Everywhere around the Shiloh Baptist Church fellowship hall there was purple. Though it was still Lent, these African-American Baptist women weren’t observing the penitential period followed in some denominations. But their activity had a Lenten feel.
Purple is also the color symbolizing domestic violence. It happens, educational materials state, to one in four women and one in ten men. It is the carefully hidden cause of many social problems.
Ladies of Vision (LOV) are trying to educate the public about it. They believe they’re making some impact. At the very least attendance, at the annual spring day conference is growing, and word of mouth is steering some victims to the many sources of local help in the valley. On a late March Saturday more than 200 women and a few men gathered at the Salem church for fellowship and education about a problem that one guest speaker asserted can affect even a child before its birth.
I first heard about the conference last year when a concert to raise money to pay guest speakers and other expenses was being promoted. Leaders were holding their meeting at a local hotel several weeks later. This year the event was in a church from which some of the support comes.
Annette Lewis, whose husband is the long-time pastor of Morning Star Baptist Church in the Hurt Park area of Northwest Roanoke, filled me in on how the new outreach ministry came about. She and a younger clergy wife, Sharon London of Cloverdale, saw that I got a purple tote bag and enough literature to teach me some things I didn’t know.
Lewis said the outreach ministry dates from a terrible event that occurred on New Year’s Eve 2009 when a couple well-known to many in church and community died as the result of a murder-suicide. Not long afterward two women were murdered while walking in a park in Northwest Roanoke. As the Baptist churchwomen, many of whom knew each other through their clergy husbands’ ministries, began meeting in 2012 hidden incidents of domestic violence began to emerge.
‘You see, it’s so shameful. People don’t talk about it…and especially when it affects a man,” Lewis pointed out. “But friends tell each other, and there are plenty of places to get help.”
Around the walls in the Shiloh hall were tables with information about such help. Total Action for Progress (TAP) is a good place to turn as well as the Legal Aid Society, The Salvation Army’s women’s shelter and Sabrina’s Place, a Roanoke refuge for the battered.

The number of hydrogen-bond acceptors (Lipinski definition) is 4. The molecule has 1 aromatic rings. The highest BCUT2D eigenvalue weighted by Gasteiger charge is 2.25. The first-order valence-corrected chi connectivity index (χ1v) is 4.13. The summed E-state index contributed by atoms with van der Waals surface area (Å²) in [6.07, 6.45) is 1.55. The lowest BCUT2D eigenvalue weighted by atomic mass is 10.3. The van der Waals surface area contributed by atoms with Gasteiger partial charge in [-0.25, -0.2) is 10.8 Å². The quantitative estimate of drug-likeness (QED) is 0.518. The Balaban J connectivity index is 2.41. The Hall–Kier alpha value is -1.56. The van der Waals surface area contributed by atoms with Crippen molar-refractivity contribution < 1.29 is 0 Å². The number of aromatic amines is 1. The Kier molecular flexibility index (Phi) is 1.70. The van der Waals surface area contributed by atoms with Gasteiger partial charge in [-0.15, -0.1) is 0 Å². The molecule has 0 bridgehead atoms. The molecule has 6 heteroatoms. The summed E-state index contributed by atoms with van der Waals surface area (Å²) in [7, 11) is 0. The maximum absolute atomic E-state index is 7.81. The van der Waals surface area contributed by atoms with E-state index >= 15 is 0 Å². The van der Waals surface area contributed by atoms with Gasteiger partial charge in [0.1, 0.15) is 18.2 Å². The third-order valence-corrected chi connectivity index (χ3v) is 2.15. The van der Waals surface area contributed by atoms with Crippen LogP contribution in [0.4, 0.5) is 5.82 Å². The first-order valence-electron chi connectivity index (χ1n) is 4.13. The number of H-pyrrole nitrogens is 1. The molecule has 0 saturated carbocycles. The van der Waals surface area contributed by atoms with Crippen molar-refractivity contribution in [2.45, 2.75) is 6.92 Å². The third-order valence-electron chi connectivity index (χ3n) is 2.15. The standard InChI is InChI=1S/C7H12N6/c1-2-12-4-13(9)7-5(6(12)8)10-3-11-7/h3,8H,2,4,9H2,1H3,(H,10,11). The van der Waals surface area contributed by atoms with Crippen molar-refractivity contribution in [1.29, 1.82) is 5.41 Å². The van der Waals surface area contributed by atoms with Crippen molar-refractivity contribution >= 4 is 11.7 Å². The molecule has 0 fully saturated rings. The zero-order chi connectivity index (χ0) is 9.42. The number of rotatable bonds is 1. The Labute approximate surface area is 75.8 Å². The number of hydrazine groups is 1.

Roanoke’s current Mayor Sherman Lea was at the Shiloh conference and has long been aware of the problem, Lewis said. Police representatives were there too as well as the supportive husbands of the Ladies of Vision.
The program has expanded to include young men and fathers who learn how not to pass on to their children the ugly behaviors with which they may have grown up. The day included confidential small groups for teens of both sexes.
The keynote speaker this year was a Richmond woman Cathy Mayfield Coleman who has worked in the field of domestic violence prevention since a tragedy in her own marriage caused her to break free of it. For her own security reasons, Coleman declined to be interviewed.
However, I was permitted to hear the other guest speaker, Michele Smith Hairston, a professional counselor of abused persons in Winston-Salem, N.C. with ties to the Roanoke Valley. Hairston’s emphasis was on the effect living in a home where adults are frequently fighting with each other has on children. She sees many, she said, who even in pre-school, are disruptive, unfocused, overly fearful and unable to learn in a normal class.
Though such troublesome children may be marked as having attention deficit disorder or autism, in many cases investigated the cause is found to be daily exposure to adults cursing at, threatening and belittling each other and their children, Hairston said. She cited research that indicates that the unborn are affected when a pregnant woman is battered verbally as well as slapped, bitten or pushed. Unwanted sex forced on a woman is abuse but so is withholding needed money, destroying or tormenting loved pets or other objects and keeping a spouse or partner from seeing his or her own family, materials state.
Theme of this Fifth Anniversary conference was “The New Me—No More Scars.” To remain with a violent companion can bring death to one or both.